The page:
Harry Potter has always been problematic, even before J.K. Rowling revealed her transphobia. Don’t get me wrong, I loved the series as a kid. In fact, the books still hold a special place in my heart. However, that doesn’t mean I can overlook the serious issues the series presents.
1. It’s kind of racist.
It’s no secret that the Harry Potter series is very white. The characters of color are not only far and few in between, but sometimes portrayed in stereotypical manners. Cho Chang is one of the few eastern Asian characters we meet. However, the Sorting Hat places her in Ravenclaw (the house for the smart students), and we constantly hear about her generally negative traits.
Additionally, the house elves’ treatment mimics slavery. When Hermione tries to liberate them in the book Harry Potter and the Goblet of Fire, we learn that the house elves actually like working as servants. This implies support for the argument that black people are happier as slaves. It’s difficult to ignore the parallels between fanatical racism and real-life racism.
2. It’s also kind of sexist.
While I love several of the female characters (Hermione will always have a special place in my heart), the way the women are treated is very problematic and stereotypical. As mentioned above, in Harry Potter and the Order of the Phoenix, Rowling describes Cho as “weepy” and “emotional” because Voldemort murdered her boyfriend. Hermione bursts into tears every now and then. The men go through plenty of hardships (just look at poor Harry), yet we rarely see them cry. The narration never describes them as “emotional” or “weepy.”
3. There’s lookism.
Like in fairy tales, the mean characters end up being the physically unattractive ones in this series. Both Uncle Vernon and Dudley are fat. Aunt Petunia supposedly looks horse-faced. Pansy Parkinson, an established mean Slytherin character, “looks like a pug.” Dolores Umbridge looks like a toad… the list goes on and on. Not every antagonistic character is ugly, but the text absolutely over-emphasizes how “ugly” the “mean” characters look. Shouldn’t we instead criticize them for their personalities and not something they can barely control?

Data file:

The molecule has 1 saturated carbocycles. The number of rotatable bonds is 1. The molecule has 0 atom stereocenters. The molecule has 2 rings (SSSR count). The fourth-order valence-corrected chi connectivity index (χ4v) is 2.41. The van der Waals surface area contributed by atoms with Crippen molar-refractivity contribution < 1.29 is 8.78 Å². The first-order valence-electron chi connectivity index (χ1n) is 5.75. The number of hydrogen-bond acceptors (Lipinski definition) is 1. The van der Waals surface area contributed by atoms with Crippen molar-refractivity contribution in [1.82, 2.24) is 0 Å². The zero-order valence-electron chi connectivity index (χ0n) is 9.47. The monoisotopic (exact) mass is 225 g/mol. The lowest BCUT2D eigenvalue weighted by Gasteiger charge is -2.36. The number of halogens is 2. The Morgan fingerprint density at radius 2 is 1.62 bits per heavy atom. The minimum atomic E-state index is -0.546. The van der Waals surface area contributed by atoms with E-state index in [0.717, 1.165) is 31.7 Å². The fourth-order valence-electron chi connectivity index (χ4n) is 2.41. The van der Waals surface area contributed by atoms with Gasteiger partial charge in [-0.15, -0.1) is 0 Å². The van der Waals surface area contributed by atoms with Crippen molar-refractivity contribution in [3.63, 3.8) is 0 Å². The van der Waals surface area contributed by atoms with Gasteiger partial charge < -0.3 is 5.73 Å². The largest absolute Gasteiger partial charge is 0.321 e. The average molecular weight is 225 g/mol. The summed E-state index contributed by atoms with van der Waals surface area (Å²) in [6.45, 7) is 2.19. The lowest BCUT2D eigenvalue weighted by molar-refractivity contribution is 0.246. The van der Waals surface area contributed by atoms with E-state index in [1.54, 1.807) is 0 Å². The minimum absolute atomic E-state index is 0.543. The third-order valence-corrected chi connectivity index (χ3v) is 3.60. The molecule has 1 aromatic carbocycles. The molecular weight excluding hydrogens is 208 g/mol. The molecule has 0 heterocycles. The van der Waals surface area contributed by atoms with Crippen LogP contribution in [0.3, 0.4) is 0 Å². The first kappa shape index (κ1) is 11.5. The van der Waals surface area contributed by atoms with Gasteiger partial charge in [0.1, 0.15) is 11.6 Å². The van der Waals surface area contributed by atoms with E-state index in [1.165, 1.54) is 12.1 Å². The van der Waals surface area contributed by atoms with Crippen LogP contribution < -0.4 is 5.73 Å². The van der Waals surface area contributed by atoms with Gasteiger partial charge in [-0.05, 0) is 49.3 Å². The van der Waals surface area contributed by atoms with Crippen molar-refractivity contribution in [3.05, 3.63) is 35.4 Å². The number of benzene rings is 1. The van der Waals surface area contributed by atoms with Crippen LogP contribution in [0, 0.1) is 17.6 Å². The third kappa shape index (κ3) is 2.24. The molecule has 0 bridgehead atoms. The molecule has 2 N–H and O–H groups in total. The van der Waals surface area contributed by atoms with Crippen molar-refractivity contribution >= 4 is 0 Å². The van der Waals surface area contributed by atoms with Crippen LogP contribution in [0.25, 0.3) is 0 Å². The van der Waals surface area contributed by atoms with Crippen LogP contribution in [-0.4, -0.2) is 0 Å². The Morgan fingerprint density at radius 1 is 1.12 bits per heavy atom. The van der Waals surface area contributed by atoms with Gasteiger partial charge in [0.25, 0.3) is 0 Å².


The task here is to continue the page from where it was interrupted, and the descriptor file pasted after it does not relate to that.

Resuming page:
4. Love potions are comparable to date rape drugs.
We learn that Tom Riddle’s mom drugged his dad with a love potion and he left her when it wore off. The book acknowledges this as fairly problematic, but never rightly calls it out for being rape. There’s even use of love potions by students. Since love potions aren’t real, it can be easy to overlook the danger they would present if they were used in real life. This doesn’t make it any less dangerous, though. If something alters a person’s mind to the point where they end up incapacitated, that person cannot consent. A person who is drugged or otherwise intoxicated cannot consent, period.
5. Abuse is handled poorly.
Harry is physically and emotionally abused and neglected by the Dursleys. They tell Harry what a burden he is, Uncle Vernon threatens to beat the “nonsense” out of him and chokes him at one point, and Aunt Petunia almost hits him with a frying pan. They force him to work like a house elf, he sleeps under the cupboard under the stairs for 10 years, and they starve him. Dumbledore’s argument that Harry is safer with his relatives doesn’t hold up whatsoever.
If anything good came out of Rowling’s transphobia, it’s that it made fans realize that the series always had issues. Now that we’re able to take off our nostalgic lens, we can see which elements were problematic and acknowledge them in a responsible manner. A core part of Harry Potter is doing what’s right in spite of adversity. I think that we owe it to ourselves and to the series that we loved to do the same.